“I’ve been on the road for 30 years”


Suzanne Westenhoefer is a stereotype-shattering lesbian stand-up comedian from the US. Best known for her hilarious brutal honesty, she has recently performed at resort festival Etheridge Island, hosted by icon LGBTQI icon and rock legend Melissa Etheridge. Media partnering with the event, DIVA Publisher Linda Riley sat down for an exclusive interview. Interested? Read on to find out more about Suzanne’s favourite Melissa Etheridge song, her career as a queer comic and an encounter with k.d. lang.

DIVA: How are you enjoying Etheridge Island?

Suzanne: It’s my first one and it’s a little overwhelming! It’s been pretty awesome, all the people that work on this vacation have been fantastic!

DIVA: Apart from your own show, what’s been the highlight of the festival so far?

Suzanne: I think I’m a little bit biased on this, but I think it was Ani Difranco because she’s 10 years younger than I am and 20 years ago we did a couple of shows together and she turned 30 and she didn’t have people there because she was on the road. I spent a couple of hours with her for her birthday and now she’s like my fake daughter, she doesn’t know this, we never see each other but I always think of her that way. But I’ve enjoyed everything!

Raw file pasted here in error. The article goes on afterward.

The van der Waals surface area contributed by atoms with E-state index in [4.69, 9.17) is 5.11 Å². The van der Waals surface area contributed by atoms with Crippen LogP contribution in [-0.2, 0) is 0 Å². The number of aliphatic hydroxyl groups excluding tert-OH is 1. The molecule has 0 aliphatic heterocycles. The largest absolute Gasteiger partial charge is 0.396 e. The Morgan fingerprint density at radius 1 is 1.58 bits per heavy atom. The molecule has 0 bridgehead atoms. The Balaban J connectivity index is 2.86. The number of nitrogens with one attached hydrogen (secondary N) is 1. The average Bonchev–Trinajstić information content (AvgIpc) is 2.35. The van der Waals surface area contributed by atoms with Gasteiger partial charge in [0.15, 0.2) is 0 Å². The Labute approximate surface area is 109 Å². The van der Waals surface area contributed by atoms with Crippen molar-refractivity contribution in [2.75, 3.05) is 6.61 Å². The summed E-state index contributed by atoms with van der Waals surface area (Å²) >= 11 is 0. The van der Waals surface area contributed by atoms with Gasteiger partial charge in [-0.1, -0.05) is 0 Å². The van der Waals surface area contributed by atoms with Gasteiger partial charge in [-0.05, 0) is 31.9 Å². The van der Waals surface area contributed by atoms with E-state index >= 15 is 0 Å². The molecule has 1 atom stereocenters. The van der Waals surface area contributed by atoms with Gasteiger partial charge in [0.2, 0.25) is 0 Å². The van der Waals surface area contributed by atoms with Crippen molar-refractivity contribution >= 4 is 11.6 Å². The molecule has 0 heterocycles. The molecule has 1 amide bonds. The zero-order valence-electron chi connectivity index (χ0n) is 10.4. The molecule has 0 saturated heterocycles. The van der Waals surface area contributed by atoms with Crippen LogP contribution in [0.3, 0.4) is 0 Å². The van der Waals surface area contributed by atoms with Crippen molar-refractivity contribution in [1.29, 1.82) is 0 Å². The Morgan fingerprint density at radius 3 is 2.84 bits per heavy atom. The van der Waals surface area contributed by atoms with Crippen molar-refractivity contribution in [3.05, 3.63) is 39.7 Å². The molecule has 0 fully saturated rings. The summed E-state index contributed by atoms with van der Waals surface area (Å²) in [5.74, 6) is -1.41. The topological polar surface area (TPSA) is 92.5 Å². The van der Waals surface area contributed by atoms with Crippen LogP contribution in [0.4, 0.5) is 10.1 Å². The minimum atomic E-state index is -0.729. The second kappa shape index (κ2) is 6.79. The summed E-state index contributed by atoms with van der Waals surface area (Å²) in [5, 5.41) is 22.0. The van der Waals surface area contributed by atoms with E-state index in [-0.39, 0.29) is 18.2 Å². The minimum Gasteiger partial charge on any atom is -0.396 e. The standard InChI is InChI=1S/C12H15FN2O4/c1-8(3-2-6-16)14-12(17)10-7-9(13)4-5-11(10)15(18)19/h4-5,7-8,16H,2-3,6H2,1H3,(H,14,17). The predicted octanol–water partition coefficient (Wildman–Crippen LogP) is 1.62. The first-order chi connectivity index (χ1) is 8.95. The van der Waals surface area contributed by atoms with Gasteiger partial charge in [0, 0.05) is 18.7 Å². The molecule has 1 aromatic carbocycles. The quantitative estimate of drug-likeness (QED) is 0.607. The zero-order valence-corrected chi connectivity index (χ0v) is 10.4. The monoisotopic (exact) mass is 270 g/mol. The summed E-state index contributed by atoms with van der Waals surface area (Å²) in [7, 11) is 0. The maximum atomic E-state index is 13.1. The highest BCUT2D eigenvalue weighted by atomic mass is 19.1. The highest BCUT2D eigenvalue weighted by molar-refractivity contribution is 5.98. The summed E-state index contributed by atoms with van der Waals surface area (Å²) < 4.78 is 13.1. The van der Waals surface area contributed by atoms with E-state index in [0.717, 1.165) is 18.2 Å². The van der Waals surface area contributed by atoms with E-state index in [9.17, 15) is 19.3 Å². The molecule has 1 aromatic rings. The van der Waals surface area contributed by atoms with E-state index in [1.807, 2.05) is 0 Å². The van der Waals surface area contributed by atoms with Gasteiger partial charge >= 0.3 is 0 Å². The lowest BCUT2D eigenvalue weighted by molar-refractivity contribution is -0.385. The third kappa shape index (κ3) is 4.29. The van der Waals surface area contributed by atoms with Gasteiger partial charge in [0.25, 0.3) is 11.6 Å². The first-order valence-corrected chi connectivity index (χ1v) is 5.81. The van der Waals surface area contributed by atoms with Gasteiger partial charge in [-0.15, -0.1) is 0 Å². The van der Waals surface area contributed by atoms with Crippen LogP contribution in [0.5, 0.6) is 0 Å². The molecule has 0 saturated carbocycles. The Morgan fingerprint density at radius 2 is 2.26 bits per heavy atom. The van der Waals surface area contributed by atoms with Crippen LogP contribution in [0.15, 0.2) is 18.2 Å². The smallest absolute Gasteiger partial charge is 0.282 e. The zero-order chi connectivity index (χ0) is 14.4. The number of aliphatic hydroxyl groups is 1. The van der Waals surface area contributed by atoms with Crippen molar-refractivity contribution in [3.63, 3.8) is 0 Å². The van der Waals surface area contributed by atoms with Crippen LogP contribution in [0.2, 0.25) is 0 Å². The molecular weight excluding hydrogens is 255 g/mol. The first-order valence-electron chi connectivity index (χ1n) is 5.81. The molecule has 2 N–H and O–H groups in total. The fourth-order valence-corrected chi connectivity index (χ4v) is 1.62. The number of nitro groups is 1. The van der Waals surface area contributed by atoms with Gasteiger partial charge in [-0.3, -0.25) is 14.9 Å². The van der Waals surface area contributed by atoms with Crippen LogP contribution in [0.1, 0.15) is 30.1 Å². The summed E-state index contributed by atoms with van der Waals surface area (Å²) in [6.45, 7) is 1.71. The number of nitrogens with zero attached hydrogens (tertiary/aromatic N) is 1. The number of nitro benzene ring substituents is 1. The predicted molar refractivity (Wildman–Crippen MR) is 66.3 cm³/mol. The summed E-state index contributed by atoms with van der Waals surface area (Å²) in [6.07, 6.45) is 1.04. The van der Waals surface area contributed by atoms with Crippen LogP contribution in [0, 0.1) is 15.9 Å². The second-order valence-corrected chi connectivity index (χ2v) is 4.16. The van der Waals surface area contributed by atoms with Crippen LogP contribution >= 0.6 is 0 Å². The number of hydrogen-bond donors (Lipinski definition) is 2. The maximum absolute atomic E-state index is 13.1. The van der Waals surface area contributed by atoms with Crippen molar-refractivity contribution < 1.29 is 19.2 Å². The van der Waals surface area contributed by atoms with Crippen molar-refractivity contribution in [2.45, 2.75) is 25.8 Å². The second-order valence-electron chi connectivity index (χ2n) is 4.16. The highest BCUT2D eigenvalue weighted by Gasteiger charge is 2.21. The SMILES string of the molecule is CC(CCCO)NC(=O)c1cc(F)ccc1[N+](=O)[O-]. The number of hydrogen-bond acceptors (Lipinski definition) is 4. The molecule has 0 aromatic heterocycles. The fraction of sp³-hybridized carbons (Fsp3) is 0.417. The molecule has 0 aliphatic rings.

DIVA: Are you a Melissa Etheridge fan as well?

Suzanne: Oh my god, well I’m an old school fan! I was told to buy that album by someone who was singing with Chris Williamson at a concert in Boston and that was 1989, that was that red album with her and the guitar. She was still underground.

DIVA: Was she out then?

Suzanne: No, I was standing beside her in 1993 at the Press club when she came out and then K.D lang came out. I was like *gasps*, oh my God!

DIVA: What’s your favourite Melissa Etheridge song?

Suzanne: Bring Me Some Water is always the first, right? But I have a penchant for I Can See Why You Drive. It feels like an old school folk song from festivals.

DIVA: You’ve had an amazing career as a comedian. What’s the best thing about your job and what’s the most challenging?

Suzanne: The best thing is I get to make people laugh for a living, so it’s a lot of joy. I grew up in a factory town I know how people really make living and I’m so lucky that this is what I get to do. I’ve been on the road for 30 years. The most challenging has been getting older and airline travel has been psycho bad in the past year, two years.

DIVA: Do you still love it as much as thirty years ago?

Suzanne: Yes! Isn’t that crazy? I really do, I love meeting people and everything. I’ve never not loved it!

DIVA: What has been your most memorable gig and why?

Suzanne: There have been a bunch, but one at the original Yankees stadium was after the end of the gay games in I think ‘94 and there were musicians, Cyndi Lauper, big names. I was on a stage on second base in Yankee Stadium filled with 60,000 people and I was doing my stand-up. I’d only been doing it for two or three years and I was getting screaming applauses. Turning and seeing myself on a giant jumbo-tron like I was Madonna. That moment was incredible. I was at the march in Washington and that was in 1992 or 1993, and I was one of the MCs for two hours going out to one million people. Those moments, nothing can beat those.

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